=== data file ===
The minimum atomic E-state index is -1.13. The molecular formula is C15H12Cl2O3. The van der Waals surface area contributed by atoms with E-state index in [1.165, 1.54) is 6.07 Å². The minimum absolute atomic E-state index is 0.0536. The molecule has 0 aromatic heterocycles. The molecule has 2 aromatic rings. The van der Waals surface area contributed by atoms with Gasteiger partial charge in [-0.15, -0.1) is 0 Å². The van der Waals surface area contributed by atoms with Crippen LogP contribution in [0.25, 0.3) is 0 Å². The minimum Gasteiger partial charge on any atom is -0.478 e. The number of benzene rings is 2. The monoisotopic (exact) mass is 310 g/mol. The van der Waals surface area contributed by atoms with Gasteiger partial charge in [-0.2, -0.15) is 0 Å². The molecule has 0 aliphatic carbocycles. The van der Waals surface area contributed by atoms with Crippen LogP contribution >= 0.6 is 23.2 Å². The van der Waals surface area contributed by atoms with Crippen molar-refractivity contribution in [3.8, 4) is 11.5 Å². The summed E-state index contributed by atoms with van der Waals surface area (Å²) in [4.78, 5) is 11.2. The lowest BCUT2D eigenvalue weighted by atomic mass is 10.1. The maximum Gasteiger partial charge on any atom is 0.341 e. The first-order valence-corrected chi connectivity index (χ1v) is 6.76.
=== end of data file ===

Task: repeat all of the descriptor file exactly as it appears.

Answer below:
The minimum atomic E-state index is -1.13. The molecular formula is C15H12Cl2O3. The van der Waals surface area contributed by atoms with E-state index in [1.165, 1.54) is 6.07 Å². The minimum absolute atomic E-state index is 0.0536. The molecule has 0 aromatic heterocycles. The molecule has 2 aromatic rings. The van der Waals surface area contributed by atoms with Gasteiger partial charge in [-0.15, -0.1) is 0 Å². The van der Waals surface area contributed by atoms with Crippen LogP contribution in [0.25, 0.3) is 0 Å². The minimum Gasteiger partial charge on any atom is -0.478 e. The number of benzene rings is 2. The monoisotopic (exact) mass is 310 g/mol. The van der Waals surface area contributed by atoms with Gasteiger partial charge in [-0.2, -0.15) is 0 Å². The molecule has 0 aliphatic carbocycles. The van der Waals surface area contributed by atoms with Crippen LogP contribution >= 0.6 is 23.2 Å². The van der Waals surface area contributed by atoms with Crippen molar-refractivity contribution in [3.8, 4) is 11.5 Å². The summed E-state index contributed by atoms with van der Waals surface area (Å²) in [4.78, 5) is 11.2. The lowest BCUT2D eigenvalue weighted by atomic mass is 10.1. The maximum Gasteiger partial charge on any atom is 0.341 e. The first-order valence-corrected chi connectivity index (χ1v) is 6.76.